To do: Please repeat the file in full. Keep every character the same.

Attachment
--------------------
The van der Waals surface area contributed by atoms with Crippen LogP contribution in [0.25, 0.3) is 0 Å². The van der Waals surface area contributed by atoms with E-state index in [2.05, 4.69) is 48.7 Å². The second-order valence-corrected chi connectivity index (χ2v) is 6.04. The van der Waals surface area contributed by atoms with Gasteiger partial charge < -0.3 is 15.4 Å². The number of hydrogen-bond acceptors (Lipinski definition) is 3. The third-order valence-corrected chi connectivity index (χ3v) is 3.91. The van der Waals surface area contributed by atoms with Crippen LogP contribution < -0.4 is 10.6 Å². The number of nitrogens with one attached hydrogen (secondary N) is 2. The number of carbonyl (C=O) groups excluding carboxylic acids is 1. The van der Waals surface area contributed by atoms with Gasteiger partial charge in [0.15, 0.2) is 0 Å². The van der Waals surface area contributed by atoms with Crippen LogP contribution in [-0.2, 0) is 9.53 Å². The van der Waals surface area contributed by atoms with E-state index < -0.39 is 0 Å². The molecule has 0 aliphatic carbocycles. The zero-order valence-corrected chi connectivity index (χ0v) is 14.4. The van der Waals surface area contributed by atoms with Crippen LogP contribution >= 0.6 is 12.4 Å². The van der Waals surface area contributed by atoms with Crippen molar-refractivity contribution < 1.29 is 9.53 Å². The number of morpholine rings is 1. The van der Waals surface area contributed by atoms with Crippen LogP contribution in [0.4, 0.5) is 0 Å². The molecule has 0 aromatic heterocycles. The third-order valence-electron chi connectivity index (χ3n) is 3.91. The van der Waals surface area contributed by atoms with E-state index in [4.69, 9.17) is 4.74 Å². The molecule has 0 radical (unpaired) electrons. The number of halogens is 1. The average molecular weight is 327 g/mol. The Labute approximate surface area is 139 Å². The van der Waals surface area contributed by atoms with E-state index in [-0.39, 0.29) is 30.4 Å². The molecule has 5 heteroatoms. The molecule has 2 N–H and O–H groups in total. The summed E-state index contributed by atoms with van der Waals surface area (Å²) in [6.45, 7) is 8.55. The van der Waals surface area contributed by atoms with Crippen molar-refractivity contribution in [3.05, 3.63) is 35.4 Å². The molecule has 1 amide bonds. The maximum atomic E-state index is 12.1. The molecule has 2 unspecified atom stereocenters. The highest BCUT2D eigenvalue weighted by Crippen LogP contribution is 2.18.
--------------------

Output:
The van der Waals surface area contributed by atoms with Crippen LogP contribution in [0.25, 0.3) is 0 Å². The van der Waals surface area contributed by atoms with E-state index in [2.05, 4.69) is 48.7 Å². The second-order valence-corrected chi connectivity index (χ2v) is 6.04. The van der Waals surface area contributed by atoms with Gasteiger partial charge < -0.3 is 15.4 Å². The number of hydrogen-bond acceptors (Lipinski definition) is 3. The third-order valence-corrected chi connectivity index (χ3v) is 3.91. The van der Waals surface area contributed by atoms with Crippen LogP contribution < -0.4 is 10.6 Å². The number of nitrogens with one attached hydrogen (secondary N) is 2. The number of carbonyl (C=O) groups excluding carboxylic acids is 1. The van der Waals surface area contributed by atoms with Gasteiger partial charge in [0.15, 0.2) is 0 Å². The van der Waals surface area contributed by atoms with Crippen LogP contribution in [-0.2, 0) is 9.53 Å². The van der Waals surface area contributed by atoms with E-state index < -0.39 is 0 Å². The molecule has 0 aliphatic carbocycles. The zero-order valence-corrected chi connectivity index (χ0v) is 14.4. The van der Waals surface area contributed by atoms with Crippen LogP contribution >= 0.6 is 12.4 Å². The van der Waals surface area contributed by atoms with Crippen molar-refractivity contribution < 1.29 is 9.53 Å². The number of morpholine rings is 1. The van der Waals surface area contributed by atoms with Crippen LogP contribution in [0.4, 0.5) is 0 Å². The molecule has 0 aromatic heterocycles. The third-order valence-electron chi connectivity index (χ3n) is 3.91. The van der Waals surface area contributed by atoms with E-state index in [4.69, 9.17) is 4.74 Å². The molecule has 0 radical (unpaired) electrons. The number of halogens is 1. The average molecular weight is 327 g/mol. The Labute approximate surface area is 139 Å². The van der Waals surface area contributed by atoms with E-state index in [-0.39, 0.29) is 30.4 Å². The molecule has 5 heteroatoms. The molecule has 2 N–H and O–H groups in total. The summed E-state index contributed by atoms with van der Waals surface area (Å²) in [6.45, 7) is 8.55. The van der Waals surface area contributed by atoms with Crippen molar-refractivity contribution in [3.05, 3.63) is 35.4 Å². The molecule has 1 amide bonds. The maximum atomic E-state index is 12.1. The molecule has 2 unspecified atom stereocenters. The highest BCUT2D eigenvalue weighted by Crippen LogP contribution is 2.18.